Technology Inceptions: India to Establish One lakh Digital Villages: Ravi Shankar Prasad  |  Best Practices: FSSAI to Impose Curbs on Promoting Unhealthy Products in School Premises  |  Management lessons: E-Services Most Important in Design of Smart Tourism Organisation  |  Rajagiri Round Table: 'Draft New Educational Policy Comprehensive, Hurdles Likely in Implementation'  |  International Edu News: Estonian schools promote English  |  Technology Inceptions: Microsoft AI Helps Leading Naukrigulf.com Attract More Jobseekers, Employers  |  Technology Inceptions: Microsoft To Set up AI Digital Labs in Association With 10 Universities  |  Science Innovations: IIT Guwahati Develops Simple Technique to Check Milk Quality  |  Teacher Insights: Rural-Urban Divide Among Animals Too- The Case of Bengaluru Lizards  |  Technology Inceptions: Steam game streaming for iPhone, Apple TV   |  Parent Interventions: Picky-eating tots get constipation  |  National Edu News: Check AIIMS MBBS Exam Results @aiimsexams.org  |  Higher Studies: EducationUSA India Mobile App Launched  |  International Edu News: Indian Student Enrolments in US Universities Double in a Decade  |  Policy Indications: IIT Delhi To Study How Much Heat Stress You Can Endure  |  
  • Pallikkutam Magazine
  • Companion Magazine
  • Mentor
  • Smart Board
  • Pallikkutam Publications

November 06, 2017 Monday 04:24:33 PM IST

No social media access for UK children

Parent Interventions

London : Under a new legislation to be debated in the UK's House of Lords later this week, children under the age of 13 will be banned from joining Facebook and Twitter to keep them safe from child abuse on the social media platforms.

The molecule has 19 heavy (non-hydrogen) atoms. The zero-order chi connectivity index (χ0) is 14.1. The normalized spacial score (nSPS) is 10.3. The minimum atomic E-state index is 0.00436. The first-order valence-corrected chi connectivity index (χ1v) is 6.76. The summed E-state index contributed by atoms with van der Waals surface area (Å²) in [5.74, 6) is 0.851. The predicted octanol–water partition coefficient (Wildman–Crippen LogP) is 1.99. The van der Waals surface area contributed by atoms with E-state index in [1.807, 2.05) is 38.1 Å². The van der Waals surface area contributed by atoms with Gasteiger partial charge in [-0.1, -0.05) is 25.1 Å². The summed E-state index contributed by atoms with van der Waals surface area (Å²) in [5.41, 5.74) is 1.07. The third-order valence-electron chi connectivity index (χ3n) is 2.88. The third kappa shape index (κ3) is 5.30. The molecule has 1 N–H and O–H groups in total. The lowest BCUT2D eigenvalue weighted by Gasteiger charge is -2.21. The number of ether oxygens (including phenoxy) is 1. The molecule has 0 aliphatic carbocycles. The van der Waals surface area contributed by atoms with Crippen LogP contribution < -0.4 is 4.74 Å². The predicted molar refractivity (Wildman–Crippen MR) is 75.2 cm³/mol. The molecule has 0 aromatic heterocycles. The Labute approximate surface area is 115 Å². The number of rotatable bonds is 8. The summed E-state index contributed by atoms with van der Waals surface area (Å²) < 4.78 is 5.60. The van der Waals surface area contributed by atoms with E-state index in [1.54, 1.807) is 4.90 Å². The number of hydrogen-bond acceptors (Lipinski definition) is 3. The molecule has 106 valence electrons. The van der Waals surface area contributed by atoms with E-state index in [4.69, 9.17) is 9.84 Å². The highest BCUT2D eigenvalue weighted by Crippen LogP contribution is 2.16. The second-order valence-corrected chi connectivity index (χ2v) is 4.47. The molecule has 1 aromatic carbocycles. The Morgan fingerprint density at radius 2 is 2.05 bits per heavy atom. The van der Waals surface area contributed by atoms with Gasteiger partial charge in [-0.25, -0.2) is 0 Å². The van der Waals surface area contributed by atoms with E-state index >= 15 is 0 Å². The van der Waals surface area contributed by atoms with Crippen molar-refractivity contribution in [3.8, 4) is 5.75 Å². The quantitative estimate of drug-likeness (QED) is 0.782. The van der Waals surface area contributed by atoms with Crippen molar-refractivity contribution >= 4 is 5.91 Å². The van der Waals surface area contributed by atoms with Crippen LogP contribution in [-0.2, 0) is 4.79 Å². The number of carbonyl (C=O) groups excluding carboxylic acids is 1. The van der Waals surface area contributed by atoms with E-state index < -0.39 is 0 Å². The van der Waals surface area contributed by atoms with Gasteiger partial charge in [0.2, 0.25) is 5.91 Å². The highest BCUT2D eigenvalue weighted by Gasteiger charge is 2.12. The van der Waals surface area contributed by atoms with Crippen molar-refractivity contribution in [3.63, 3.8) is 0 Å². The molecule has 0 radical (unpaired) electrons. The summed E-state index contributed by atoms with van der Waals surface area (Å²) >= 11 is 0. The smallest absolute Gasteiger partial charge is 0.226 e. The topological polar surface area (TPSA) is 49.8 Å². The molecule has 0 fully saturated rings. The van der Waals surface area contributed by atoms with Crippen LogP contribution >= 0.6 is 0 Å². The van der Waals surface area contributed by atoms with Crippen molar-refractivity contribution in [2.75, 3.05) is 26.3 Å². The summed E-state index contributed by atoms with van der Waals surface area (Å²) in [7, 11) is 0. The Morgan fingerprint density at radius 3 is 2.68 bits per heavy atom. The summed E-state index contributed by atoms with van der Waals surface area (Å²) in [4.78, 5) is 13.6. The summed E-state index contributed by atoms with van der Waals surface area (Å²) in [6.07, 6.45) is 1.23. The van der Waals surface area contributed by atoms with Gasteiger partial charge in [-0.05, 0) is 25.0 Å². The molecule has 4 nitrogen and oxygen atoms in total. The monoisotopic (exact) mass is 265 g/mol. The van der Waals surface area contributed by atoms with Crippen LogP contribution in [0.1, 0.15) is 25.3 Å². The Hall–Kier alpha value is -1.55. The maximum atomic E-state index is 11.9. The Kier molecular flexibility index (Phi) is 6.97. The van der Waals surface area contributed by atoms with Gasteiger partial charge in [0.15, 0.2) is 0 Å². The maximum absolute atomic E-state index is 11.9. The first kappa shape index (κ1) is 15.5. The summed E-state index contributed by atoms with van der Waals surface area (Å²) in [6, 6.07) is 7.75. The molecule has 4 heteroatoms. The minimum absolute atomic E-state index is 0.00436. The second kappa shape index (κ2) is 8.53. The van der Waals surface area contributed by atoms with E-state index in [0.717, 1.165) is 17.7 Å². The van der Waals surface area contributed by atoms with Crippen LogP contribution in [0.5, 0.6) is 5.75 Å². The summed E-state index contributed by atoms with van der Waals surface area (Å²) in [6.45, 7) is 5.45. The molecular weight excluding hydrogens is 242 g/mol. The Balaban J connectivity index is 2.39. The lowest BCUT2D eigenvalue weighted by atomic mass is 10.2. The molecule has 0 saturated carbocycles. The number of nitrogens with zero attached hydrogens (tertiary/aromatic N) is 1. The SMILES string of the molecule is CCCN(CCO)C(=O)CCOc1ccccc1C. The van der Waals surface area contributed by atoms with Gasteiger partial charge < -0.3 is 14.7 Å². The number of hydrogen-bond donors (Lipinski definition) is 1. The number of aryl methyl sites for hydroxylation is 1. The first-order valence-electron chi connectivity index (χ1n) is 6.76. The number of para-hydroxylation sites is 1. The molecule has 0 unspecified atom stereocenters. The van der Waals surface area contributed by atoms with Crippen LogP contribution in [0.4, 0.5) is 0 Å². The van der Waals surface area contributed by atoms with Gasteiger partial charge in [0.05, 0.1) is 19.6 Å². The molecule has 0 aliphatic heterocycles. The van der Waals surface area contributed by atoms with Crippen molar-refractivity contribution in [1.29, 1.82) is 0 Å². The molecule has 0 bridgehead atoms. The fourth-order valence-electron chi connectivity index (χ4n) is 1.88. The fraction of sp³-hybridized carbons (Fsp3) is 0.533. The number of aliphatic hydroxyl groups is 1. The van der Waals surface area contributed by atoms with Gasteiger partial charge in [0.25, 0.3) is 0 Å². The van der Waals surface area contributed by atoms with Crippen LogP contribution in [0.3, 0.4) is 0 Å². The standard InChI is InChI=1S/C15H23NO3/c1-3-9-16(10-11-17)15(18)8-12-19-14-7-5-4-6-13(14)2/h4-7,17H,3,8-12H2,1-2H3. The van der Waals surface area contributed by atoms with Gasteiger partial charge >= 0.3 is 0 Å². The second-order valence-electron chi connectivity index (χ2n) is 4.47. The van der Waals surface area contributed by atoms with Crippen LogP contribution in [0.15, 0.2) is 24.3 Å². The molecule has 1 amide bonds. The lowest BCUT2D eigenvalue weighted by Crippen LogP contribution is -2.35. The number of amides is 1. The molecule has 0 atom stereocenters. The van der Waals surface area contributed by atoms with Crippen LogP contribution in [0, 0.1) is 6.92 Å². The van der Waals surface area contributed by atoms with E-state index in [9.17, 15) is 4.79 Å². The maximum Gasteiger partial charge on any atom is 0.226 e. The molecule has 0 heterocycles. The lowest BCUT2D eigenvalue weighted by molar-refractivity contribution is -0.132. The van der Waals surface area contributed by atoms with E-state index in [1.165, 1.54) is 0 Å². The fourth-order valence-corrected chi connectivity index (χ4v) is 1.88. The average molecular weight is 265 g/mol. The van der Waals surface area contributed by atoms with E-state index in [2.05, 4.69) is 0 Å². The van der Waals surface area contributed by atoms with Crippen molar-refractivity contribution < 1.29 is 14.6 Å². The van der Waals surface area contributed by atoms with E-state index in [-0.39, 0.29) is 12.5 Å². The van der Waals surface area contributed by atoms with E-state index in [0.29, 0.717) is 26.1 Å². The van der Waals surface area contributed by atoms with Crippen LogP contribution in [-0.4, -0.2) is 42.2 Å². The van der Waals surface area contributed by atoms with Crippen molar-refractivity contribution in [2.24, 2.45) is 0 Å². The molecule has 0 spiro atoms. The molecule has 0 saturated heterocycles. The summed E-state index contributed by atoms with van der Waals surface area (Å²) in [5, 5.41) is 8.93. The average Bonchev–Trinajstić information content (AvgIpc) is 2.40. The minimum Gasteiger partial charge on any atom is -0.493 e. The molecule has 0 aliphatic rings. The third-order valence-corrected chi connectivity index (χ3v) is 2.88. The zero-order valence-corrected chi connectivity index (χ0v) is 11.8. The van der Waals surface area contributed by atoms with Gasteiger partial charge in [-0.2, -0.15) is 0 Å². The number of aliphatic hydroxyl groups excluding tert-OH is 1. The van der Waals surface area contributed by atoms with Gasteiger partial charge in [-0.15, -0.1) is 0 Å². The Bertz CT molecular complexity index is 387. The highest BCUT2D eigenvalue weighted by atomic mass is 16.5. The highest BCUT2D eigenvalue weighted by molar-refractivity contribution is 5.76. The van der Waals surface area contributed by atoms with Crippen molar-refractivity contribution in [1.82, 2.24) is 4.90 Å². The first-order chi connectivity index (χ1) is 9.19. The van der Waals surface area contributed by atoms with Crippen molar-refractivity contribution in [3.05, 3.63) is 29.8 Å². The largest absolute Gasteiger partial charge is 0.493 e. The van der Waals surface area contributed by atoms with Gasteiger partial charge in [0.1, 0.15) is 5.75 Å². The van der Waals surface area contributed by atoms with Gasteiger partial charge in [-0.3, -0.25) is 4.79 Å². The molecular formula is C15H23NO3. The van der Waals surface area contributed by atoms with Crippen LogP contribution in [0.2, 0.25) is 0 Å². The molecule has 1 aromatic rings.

According to a report in The Telegraph, the government's Data Protection Bill will legally enshrine the age at which children will be allowed to create accounts on social media platforms.

The proposal, however, might not get support from cross-party peers who are insisting that the measure must be accompanied by new rules forcing companies to adapt their sites for younger users. The move comes as Home Secretary Amber Rudd is to meet executives from the Internet giants in the US this week.

Writing in a national daily The Sun on Sunday, Rudd said social media giants must do more to stop child sexual exploitation, adding that the companies have a "moral duty" to go "further and faster" in their efforts to tackle the abuse.


"Online technology had made 'vile child sexual abuse content vastly easier to find'. It is with absolute urgency that I call on all Internet companies to go further and go faster in tackling online child sexual abuse.

"We need you all to bring your resources and your technical expertise to help us turn the tide on this horrendous scourge. It is your moral duty," she added. During her trip to Washington, Rudd will attend a roundtable discussion which will be joined by tech companies, including Google, Facebook and Microsoft.

As per a BBC report, new government figures show there was a 700 per cent increase in the number of indecent images identified on technology company servers and flagged to law enforcement agencies between 2013 and 2017.

Each month there are more than 400 arrests for indecent images of children offences in Britain and some 500 children are being protected from online sexual exploitation, BBC cited the government data as saying.


Comments